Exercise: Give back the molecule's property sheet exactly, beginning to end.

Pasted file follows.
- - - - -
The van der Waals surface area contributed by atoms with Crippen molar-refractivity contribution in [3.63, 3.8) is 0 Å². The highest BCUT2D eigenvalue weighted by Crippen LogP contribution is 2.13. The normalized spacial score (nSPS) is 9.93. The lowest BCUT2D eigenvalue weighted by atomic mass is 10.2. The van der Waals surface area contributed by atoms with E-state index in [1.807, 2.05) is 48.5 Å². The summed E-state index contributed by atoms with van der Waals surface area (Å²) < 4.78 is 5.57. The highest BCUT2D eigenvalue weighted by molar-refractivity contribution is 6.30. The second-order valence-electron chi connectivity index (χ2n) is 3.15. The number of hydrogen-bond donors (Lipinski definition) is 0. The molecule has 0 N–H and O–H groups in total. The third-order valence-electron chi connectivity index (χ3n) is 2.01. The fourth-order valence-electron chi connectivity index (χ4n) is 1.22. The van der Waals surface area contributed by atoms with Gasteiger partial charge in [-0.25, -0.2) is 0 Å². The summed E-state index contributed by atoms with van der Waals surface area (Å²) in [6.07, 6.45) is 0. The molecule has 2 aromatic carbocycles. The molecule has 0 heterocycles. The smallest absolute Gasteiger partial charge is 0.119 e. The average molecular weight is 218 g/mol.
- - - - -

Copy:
The van der Waals surface area contributed by atoms with Crippen molar-refractivity contribution in [3.63, 3.8) is 0 Å². The highest BCUT2D eigenvalue weighted by Crippen LogP contribution is 2.13. The normalized spacial score (nSPS) is 9.93. The lowest BCUT2D eigenvalue weighted by atomic mass is 10.2. The van der Waals surface area contributed by atoms with E-state index in [1.807, 2.05) is 48.5 Å². The summed E-state index contributed by atoms with van der Waals surface area (Å²) < 4.78 is 5.57. The highest BCUT2D eigenvalue weighted by molar-refractivity contribution is 6.30. The second-order valence-electron chi connectivity index (χ2n) is 3.15. The number of hydrogen-bond donors (Lipinski definition) is 0. The molecule has 0 N–H and O–H groups in total. The third-order valence-electron chi connectivity index (χ3n) is 2.01. The fourth-order valence-electron chi connectivity index (χ4n) is 1.22. The van der Waals surface area contributed by atoms with Gasteiger partial charge in [-0.25, -0.2) is 0 Å². The summed E-state index contributed by atoms with van der Waals surface area (Å²) in [6.07, 6.45) is 0. The molecule has 2 aromatic carbocycles. The molecule has 0 heterocycles. The smallest absolute Gasteiger partial charge is 0.119 e. The average molecular weight is 218 g/mol.